Saturday, February 18, 2012

Euclid stole my thunder

I've often said that my learning style is "learn the system or rules, and then I can figure out everything else later", as opposed to some people who memorize specific results or even specific formulae. (I think the only specific thing I remember from any math class ever is an acronym "FOIL" for multiplying binomials.)

Today is an example of just how true that is, although it also makes me think that perhaps I could save myself some time by memorizing *some* formulae...

I decided [for reasons that are not relevant here] to pick a random problem from Project Euler to solve. The problem I happened to choose was #5... go check it out, I'll wait.

Starting from a blank slate, working through it in my head and writing code in C# (part of my goal was to solve it in a way that is computationally efficient), I figured out the solution. Partway through I realized that I was re-deriving basic things like "how to find the least common multiple of two numbers", and as part of that "how to find the greatest common divisor of two numbers" ... isn't that elementary school stuff?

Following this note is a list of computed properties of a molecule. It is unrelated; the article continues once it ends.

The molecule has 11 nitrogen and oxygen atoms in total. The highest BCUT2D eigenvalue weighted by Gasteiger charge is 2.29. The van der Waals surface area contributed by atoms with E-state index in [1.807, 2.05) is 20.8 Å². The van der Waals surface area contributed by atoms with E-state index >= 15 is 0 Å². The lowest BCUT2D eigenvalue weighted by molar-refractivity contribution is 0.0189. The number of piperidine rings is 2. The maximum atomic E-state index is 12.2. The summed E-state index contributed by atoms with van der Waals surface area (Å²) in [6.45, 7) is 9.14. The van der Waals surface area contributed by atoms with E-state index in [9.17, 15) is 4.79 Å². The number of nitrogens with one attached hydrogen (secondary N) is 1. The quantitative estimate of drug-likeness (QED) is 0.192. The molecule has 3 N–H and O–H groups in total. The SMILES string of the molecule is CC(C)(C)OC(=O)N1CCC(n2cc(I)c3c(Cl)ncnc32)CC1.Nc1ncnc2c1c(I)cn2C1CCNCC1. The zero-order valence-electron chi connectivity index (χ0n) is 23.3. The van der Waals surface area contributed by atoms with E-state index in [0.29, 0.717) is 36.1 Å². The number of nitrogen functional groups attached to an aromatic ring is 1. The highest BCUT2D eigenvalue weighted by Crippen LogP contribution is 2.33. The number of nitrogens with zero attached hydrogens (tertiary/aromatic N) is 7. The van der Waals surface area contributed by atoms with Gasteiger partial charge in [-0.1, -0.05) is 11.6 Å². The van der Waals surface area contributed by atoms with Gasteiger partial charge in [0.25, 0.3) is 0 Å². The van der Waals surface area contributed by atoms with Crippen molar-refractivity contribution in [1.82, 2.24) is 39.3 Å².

Afterwards, I went and looked up these things to see how my results compared. On the plus side, my results are good. On the minus side, I'm 2300+ years behind the curve on being first-to-press with the Euclidean algorithm. But it only took a few hours, why did the Greeks make such a big deal of this? It isn't hard :P

Note: If you feel like commenting on this post, and you also happened to have felt like solving the problem yourself, please do not post your answer. I'd hate to end up as a cheater's search result for people who are working on the Euler problem.

Addendum to note: heh. Go search for some web calc that does least common multiples for number sets -- I tried one and it got the question wrong :) It told me "18044195" .. c'mon guys, that is not even an even number! Try harder! And use unsigned long integers in your code!